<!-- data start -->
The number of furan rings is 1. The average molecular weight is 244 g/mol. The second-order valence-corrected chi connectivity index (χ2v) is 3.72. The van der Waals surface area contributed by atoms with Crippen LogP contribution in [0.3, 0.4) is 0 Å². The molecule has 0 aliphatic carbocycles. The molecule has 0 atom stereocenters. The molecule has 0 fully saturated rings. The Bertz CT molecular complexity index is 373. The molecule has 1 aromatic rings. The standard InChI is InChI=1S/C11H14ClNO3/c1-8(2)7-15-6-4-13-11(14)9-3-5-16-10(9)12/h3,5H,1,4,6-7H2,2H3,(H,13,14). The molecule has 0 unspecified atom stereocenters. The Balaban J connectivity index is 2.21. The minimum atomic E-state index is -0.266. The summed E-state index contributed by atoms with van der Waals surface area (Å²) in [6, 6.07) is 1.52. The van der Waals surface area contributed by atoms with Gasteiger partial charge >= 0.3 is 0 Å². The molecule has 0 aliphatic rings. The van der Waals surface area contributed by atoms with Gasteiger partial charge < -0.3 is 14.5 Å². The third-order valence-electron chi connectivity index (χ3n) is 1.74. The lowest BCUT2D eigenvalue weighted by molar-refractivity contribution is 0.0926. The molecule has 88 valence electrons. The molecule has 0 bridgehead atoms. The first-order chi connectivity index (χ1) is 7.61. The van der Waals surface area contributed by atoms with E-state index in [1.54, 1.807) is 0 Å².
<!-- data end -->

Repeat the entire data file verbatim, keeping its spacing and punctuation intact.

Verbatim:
The number of furan rings is 1. The average molecular weight is 244 g/mol. The second-order valence-corrected chi connectivity index (χ2v) is 3.72. The van der Waals surface area contributed by atoms with Crippen LogP contribution in [0.3, 0.4) is 0 Å². The molecule has 0 aliphatic carbocycles. The molecule has 0 atom stereocenters. The molecule has 0 fully saturated rings. The Bertz CT molecular complexity index is 373. The molecule has 1 aromatic rings. The standard InChI is InChI=1S/C11H14ClNO3/c1-8(2)7-15-6-4-13-11(14)9-3-5-16-10(9)12/h3,5H,1,4,6-7H2,2H3,(H,13,14). The molecule has 0 unspecified atom stereocenters. The Balaban J connectivity index is 2.21. The minimum atomic E-state index is -0.266. The summed E-state index contributed by atoms with van der Waals surface area (Å²) in [6, 6.07) is 1.52. The van der Waals surface area contributed by atoms with Gasteiger partial charge >= 0.3 is 0 Å². The molecule has 0 aliphatic rings. The van der Waals surface area contributed by atoms with Gasteiger partial charge < -0.3 is 14.5 Å². The third-order valence-electron chi connectivity index (χ3n) is 1.74. The lowest BCUT2D eigenvalue weighted by molar-refractivity contribution is 0.0926. The molecule has 88 valence electrons. The molecule has 0 bridgehead atoms. The first-order chi connectivity index (χ1) is 7.61. The van der Waals surface area contributed by atoms with E-state index in [1.54, 1.807) is 0 Å².